Still Conditions on the Constitution – Montreal Star

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Office of
The Prime Minister

Cabinet du
Premier ministre

PRESS CLIPPINGS COUPURES DE JOURNAUX

Name of Publication Montreal Star Nom de la publication

Date APR 23 1975 Date

Still conditions on the constitution

PIERRE TRUDEAU’s hopes of getting quick agreement from the provinces to a formula for amending the Canadian constitution at home look more remote every time Robert Bourassa opens his mouth.

As he was four years ago in Victoria, Mr. Bourassa is philosophically in favor of a fully Canadian constitution. But, as he did four years ago, he intends to attach preconditions to agreement on a new amending formula. And, as four years ago, the details of those preconditions may not be known until the last minute and, indeed, may vary according to the political climate of the moment.

Four years ago, the preconditions concerned social policy. The failure to produce a constitutional formula enshrining Quebec’s preeminence in social affairs led to the collapse of the entire process of constitutional review. It did not, it should be noted, prevent substantial practical changes in welfare policies to accomodate Quebec’s desires, nor has it stood in the way of the wholeshale restructing of welfare policy now under way.

Mr. Bourassa’s preconditions this time touch on what the premier is pleased to call “cultural sovereignty.” As in the case of social policy, there is some substance to the Quebec position. The government of Quebec is the only one that represents a majority of French-speaking Canadians. It does need powers to protect their language and culture. That is one of the reasons we have a federal country in the first place. In the long run, as French Canadians become an ever smaller proportion of the entire Canadian population, it may need to strengthen these powers.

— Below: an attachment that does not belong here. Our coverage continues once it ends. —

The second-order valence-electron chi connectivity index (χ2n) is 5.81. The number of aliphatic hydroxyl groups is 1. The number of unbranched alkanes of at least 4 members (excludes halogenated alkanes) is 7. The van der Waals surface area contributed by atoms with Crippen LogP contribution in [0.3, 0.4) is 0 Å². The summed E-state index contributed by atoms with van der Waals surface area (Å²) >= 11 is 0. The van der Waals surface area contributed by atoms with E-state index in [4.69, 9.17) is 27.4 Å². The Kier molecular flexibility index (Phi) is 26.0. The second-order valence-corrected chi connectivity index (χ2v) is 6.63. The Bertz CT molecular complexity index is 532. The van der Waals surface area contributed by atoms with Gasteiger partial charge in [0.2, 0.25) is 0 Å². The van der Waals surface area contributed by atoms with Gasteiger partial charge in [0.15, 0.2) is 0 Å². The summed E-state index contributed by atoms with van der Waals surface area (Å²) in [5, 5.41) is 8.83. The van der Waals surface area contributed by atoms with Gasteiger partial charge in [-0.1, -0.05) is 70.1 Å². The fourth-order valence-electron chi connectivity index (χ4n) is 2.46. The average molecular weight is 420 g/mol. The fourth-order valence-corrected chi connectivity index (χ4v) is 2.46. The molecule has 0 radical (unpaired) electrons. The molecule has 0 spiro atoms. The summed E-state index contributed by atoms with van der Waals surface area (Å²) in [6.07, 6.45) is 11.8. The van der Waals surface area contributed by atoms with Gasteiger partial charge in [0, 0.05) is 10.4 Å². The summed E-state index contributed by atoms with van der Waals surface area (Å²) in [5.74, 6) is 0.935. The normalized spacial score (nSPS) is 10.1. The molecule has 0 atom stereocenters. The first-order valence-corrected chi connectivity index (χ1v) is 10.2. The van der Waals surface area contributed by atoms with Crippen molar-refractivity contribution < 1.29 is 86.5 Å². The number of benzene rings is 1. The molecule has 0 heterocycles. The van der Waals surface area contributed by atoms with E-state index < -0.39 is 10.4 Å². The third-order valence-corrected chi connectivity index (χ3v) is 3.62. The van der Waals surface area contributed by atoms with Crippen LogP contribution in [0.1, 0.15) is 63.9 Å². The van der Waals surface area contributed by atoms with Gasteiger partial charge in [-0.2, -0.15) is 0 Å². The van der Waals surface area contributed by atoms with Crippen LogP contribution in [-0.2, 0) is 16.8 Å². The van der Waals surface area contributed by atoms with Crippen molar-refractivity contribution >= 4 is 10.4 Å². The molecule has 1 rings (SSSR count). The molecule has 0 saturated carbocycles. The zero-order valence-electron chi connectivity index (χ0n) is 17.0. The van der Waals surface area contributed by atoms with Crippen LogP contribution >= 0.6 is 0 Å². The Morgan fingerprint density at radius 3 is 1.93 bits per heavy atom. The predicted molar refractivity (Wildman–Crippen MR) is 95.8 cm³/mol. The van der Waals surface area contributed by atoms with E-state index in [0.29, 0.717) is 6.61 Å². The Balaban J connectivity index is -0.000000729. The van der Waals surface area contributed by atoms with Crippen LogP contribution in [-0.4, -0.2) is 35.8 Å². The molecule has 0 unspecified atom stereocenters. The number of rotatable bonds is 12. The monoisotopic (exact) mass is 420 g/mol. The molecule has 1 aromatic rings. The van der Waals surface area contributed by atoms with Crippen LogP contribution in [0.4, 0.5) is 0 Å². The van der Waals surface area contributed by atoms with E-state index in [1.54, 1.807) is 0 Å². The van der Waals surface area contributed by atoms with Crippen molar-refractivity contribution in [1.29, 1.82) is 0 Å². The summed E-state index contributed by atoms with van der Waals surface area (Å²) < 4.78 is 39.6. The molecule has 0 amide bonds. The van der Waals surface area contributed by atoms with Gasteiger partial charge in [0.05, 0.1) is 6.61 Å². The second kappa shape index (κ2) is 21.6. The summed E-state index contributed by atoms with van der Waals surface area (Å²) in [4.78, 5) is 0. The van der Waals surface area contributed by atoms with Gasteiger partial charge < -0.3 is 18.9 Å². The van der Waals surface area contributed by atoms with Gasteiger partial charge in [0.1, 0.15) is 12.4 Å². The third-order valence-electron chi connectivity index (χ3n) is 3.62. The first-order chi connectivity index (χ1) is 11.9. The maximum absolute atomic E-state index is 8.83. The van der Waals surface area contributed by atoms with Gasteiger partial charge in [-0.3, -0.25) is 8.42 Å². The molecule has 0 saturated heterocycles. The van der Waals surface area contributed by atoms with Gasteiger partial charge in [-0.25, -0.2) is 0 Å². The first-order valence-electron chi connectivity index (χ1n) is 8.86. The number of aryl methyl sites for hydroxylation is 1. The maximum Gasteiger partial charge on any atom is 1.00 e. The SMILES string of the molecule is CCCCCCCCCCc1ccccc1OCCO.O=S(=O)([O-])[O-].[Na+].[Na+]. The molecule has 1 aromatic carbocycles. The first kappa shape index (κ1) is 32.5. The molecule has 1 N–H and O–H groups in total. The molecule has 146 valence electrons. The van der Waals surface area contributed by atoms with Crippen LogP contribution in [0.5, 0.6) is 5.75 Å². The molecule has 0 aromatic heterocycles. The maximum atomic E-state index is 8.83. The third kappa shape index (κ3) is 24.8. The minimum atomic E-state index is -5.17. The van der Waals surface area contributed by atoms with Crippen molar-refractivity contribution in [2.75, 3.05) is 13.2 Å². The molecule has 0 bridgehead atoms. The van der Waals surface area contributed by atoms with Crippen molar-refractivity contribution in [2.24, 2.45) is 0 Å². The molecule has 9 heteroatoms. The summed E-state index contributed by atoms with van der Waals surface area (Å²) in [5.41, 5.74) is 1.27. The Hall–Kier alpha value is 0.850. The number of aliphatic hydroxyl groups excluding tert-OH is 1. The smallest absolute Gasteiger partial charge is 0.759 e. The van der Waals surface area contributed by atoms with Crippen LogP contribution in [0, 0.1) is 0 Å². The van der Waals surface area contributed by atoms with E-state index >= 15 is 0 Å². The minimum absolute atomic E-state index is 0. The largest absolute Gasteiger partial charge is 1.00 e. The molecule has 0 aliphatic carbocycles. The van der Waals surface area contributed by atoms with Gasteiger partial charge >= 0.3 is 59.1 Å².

But there are powerful forces working against any move in that direction at the moment. The Quebec government’s arguments that it needs more powers in the area of culture are not strengthened by its propensity to abuse the powers it already has. And Mr. Bourassa’s glib spouting about cultural sovereignty in a Canadian common market will not win many friends among those who think that a provincial premier should demonstrate more commitment to the federation than a willingness to accept equalization payments and cheap oil from his neighbors.

On a strictly practical level, there are serious obstacles to constitutional change. Ottawa and Quebec are already at loggerheads over control of communications, one of the chief areas in which this province wants expanded constitutional powers. Experience has shown that if disagreements cannot be settled on a day-to-day level they are not going to be settled on a constitutional one.

A similar problem arises in the area of immigration. Quebec can be given greater influence over the immigrants who come here. But as soon as the provincial government seeks control, a fundamental problem arises. To be effective, control over immigration to Quebec must involve control not only for those coming from abroad but those coming from other provinces. And as soon as citizens are prevented from moving freely from one province to another, Canada ceases to be a free country, and perhaps to be a country at all.

All these factors argue against any attempt to revie the constitutional issue at this moment. There is one other, even more telling. That is that there are simply more urgent matters for governments to be concerned about right now. Citizens who see their governments fiddling again over the constitution while the country falls into economic disrepair are apt to become bloody-minded.

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